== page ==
First and foremost there is the voice. Ahead of the myths, the life, even the songs themselves, the (broken) heart of the matter is that voice, a deep, raw, almost sepulchral growl that transcends gender and goes to depths most of us fear to even acknowledge. Androgynous ranchera singer Chavela Vargas came to prominence in Mexican popular culture in her 30s and lived a hard life, pouring tales of wine and women into her skeletal, guitar-and-voice-only songs. Amazingly – given her front-and-center gender-fuckery in the 1950s continuing until her death in 2012 – Chavela became a legend in Mexico. This, the first English-language documentary on the singular performer, gives the full story on the singer’s art, tumultuous life and loves (perhaps including a relationship with Frida Kahlo), a 15-year struggle with alcoholism, and an eventual return to the spotlight. Gallows love notes like “Paloma Negra” still resonate with young audiences hungry to find kindred spirits and honest pain in the pop culture landscape. Do you really want it darker? You know where to find us.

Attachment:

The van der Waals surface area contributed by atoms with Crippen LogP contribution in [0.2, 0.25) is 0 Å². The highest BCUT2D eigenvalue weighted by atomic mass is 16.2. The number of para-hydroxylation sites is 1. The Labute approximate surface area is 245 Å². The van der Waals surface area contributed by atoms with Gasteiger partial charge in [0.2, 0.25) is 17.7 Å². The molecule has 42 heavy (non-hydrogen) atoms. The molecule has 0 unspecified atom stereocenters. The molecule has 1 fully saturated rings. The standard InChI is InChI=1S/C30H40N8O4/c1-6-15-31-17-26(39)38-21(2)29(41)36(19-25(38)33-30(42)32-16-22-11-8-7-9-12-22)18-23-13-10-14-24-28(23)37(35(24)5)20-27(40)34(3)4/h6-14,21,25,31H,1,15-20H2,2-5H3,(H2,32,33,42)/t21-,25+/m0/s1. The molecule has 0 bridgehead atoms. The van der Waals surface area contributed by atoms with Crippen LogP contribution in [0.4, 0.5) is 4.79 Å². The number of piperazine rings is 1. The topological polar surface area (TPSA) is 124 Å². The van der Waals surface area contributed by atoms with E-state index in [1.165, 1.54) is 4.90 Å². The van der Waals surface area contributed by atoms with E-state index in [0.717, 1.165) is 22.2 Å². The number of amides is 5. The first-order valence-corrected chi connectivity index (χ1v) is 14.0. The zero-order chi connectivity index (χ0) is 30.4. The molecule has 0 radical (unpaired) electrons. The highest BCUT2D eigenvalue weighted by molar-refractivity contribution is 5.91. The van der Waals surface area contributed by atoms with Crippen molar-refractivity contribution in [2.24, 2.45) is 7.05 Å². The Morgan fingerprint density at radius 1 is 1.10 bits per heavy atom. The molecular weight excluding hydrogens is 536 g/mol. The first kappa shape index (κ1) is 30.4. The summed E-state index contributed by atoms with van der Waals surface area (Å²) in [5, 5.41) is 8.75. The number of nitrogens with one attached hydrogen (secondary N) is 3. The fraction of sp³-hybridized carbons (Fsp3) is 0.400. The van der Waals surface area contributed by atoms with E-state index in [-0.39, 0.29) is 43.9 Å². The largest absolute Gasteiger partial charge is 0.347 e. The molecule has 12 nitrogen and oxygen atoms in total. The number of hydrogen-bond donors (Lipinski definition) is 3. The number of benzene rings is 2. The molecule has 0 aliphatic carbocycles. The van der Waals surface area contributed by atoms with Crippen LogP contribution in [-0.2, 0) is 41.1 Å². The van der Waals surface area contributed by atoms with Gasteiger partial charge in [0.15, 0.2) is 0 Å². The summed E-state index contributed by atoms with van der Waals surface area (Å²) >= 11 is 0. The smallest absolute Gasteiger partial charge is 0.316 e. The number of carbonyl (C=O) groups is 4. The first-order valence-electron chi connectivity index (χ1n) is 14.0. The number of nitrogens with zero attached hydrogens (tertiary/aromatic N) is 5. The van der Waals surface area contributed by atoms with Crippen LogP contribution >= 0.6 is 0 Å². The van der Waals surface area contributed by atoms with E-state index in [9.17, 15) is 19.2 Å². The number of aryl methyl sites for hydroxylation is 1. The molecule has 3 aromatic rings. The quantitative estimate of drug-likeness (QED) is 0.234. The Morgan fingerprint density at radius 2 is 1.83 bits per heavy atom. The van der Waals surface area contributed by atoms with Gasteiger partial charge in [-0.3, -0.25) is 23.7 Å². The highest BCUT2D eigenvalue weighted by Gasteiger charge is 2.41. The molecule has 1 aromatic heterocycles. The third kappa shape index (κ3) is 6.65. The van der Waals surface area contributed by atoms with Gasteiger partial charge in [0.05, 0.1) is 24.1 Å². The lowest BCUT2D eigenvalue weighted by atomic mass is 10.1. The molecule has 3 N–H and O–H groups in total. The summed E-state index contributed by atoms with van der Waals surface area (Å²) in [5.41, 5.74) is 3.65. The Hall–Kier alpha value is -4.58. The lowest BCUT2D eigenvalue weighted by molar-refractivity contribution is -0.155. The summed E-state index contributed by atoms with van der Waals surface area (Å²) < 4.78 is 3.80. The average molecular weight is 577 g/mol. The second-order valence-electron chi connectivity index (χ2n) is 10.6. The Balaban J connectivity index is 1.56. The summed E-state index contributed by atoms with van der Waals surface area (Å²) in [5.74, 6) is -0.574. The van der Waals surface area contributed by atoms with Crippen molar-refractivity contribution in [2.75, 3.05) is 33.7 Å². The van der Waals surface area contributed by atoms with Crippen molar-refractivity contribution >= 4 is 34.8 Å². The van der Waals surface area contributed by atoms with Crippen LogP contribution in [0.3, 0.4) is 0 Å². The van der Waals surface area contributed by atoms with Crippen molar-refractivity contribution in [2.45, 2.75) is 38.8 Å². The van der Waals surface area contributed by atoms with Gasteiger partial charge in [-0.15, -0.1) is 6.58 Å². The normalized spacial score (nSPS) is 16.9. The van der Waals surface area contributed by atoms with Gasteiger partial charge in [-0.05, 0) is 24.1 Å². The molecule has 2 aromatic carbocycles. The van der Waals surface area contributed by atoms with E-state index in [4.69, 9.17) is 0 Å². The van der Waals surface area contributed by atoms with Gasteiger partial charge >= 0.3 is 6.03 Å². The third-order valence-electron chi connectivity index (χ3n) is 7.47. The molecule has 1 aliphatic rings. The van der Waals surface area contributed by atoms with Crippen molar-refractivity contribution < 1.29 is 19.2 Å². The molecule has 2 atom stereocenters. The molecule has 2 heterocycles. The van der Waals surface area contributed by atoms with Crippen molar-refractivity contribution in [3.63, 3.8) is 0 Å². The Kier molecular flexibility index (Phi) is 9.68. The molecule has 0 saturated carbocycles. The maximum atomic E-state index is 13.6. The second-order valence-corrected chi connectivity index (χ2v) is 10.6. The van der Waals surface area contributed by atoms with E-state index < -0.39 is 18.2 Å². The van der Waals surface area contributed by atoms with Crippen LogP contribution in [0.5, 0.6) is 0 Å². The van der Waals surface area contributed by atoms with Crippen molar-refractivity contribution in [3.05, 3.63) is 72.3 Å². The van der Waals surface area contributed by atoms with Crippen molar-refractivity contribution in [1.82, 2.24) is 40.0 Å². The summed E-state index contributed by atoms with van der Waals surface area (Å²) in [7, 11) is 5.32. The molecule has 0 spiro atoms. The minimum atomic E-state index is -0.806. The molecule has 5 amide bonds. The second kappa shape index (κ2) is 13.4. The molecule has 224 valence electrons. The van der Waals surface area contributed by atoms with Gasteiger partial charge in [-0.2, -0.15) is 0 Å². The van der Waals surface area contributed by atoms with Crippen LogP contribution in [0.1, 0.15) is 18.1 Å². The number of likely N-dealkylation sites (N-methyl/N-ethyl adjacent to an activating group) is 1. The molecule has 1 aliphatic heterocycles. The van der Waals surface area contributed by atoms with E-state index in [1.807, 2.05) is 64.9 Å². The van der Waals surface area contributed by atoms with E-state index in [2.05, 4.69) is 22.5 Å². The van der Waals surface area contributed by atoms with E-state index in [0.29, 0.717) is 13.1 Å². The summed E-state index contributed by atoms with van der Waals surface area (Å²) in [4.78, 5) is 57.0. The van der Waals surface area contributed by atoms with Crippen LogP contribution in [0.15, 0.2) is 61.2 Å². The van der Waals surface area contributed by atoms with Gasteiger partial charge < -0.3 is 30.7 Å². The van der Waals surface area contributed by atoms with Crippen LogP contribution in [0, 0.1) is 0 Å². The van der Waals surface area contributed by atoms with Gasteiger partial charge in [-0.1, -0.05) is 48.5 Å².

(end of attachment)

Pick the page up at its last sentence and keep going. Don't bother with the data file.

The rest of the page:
9:30 p.m. Monday, Jan. 22 | Enzian Theater, 1300 S. Orlando Ave., Maitland | 407-629-0054 | enzian.org